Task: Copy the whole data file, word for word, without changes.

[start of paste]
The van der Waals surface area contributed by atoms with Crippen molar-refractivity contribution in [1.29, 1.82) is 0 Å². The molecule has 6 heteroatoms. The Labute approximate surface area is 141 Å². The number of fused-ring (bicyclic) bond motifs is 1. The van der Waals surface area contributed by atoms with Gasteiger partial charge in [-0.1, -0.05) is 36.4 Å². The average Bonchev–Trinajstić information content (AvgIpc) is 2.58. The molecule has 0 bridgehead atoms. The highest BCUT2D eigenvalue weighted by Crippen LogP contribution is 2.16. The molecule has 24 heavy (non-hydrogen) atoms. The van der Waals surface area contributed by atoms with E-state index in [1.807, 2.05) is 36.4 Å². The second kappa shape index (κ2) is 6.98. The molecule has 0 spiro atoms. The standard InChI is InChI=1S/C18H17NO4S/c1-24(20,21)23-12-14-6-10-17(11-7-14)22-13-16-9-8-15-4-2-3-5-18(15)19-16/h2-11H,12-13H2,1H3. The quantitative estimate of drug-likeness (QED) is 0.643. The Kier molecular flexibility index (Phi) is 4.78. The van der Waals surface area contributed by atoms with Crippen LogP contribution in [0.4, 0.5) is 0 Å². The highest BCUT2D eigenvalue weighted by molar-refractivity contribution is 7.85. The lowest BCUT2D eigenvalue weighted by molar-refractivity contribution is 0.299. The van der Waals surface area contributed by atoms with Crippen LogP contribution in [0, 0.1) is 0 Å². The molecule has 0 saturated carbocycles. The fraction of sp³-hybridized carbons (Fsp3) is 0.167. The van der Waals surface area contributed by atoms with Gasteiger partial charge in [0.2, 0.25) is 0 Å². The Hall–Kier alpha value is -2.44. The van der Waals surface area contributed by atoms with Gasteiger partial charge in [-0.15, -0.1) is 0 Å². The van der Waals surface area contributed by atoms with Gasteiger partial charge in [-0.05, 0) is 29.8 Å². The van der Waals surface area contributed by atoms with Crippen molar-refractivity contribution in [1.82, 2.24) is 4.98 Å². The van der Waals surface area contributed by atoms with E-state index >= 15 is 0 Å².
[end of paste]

The van der Waals surface area contributed by atoms with Crippen molar-refractivity contribution in [1.29, 1.82) is 0 Å². The molecule has 6 heteroatoms. The Labute approximate surface area is 141 Å². The number of fused-ring (bicyclic) bond motifs is 1. The van der Waals surface area contributed by atoms with Gasteiger partial charge in [-0.1, -0.05) is 36.4 Å². The average Bonchev–Trinajstić information content (AvgIpc) is 2.58. The molecule has 0 bridgehead atoms. The highest BCUT2D eigenvalue weighted by Crippen LogP contribution is 2.16. The molecule has 24 heavy (non-hydrogen) atoms. The van der Waals surface area contributed by atoms with E-state index in [1.807, 2.05) is 36.4 Å². The second kappa shape index (κ2) is 6.98. The molecule has 0 spiro atoms. The standard InChI is InChI=1S/C18H17NO4S/c1-24(20,21)23-12-14-6-10-17(11-7-14)22-13-16-9-8-15-4-2-3-5-18(15)19-16/h2-11H,12-13H2,1H3. The quantitative estimate of drug-likeness (QED) is 0.643. The Kier molecular flexibility index (Phi) is 4.78. The van der Waals surface area contributed by atoms with Crippen LogP contribution in [0.4, 0.5) is 0 Å². The highest BCUT2D eigenvalue weighted by molar-refractivity contribution is 7.85. The lowest BCUT2D eigenvalue weighted by molar-refractivity contribution is 0.299. The van der Waals surface area contributed by atoms with Crippen LogP contribution in [0, 0.1) is 0 Å². The molecule has 0 saturated carbocycles. The fraction of sp³-hybridized carbons (Fsp3) is 0.167. The van der Waals surface area contributed by atoms with Gasteiger partial charge in [0.2, 0.25) is 0 Å². The Hall–Kier alpha value is -2.44. The van der Waals surface area contributed by atoms with Gasteiger partial charge in [-0.15, -0.1) is 0 Å². The van der Waals surface area contributed by atoms with Gasteiger partial charge in [-0.05, 0) is 29.8 Å². The van der Waals surface area contributed by atoms with Crippen molar-refractivity contribution in [1.82, 2.24) is 4.98 Å². The van der Waals surface area contributed by atoms with E-state index >= 15 is 0 Å².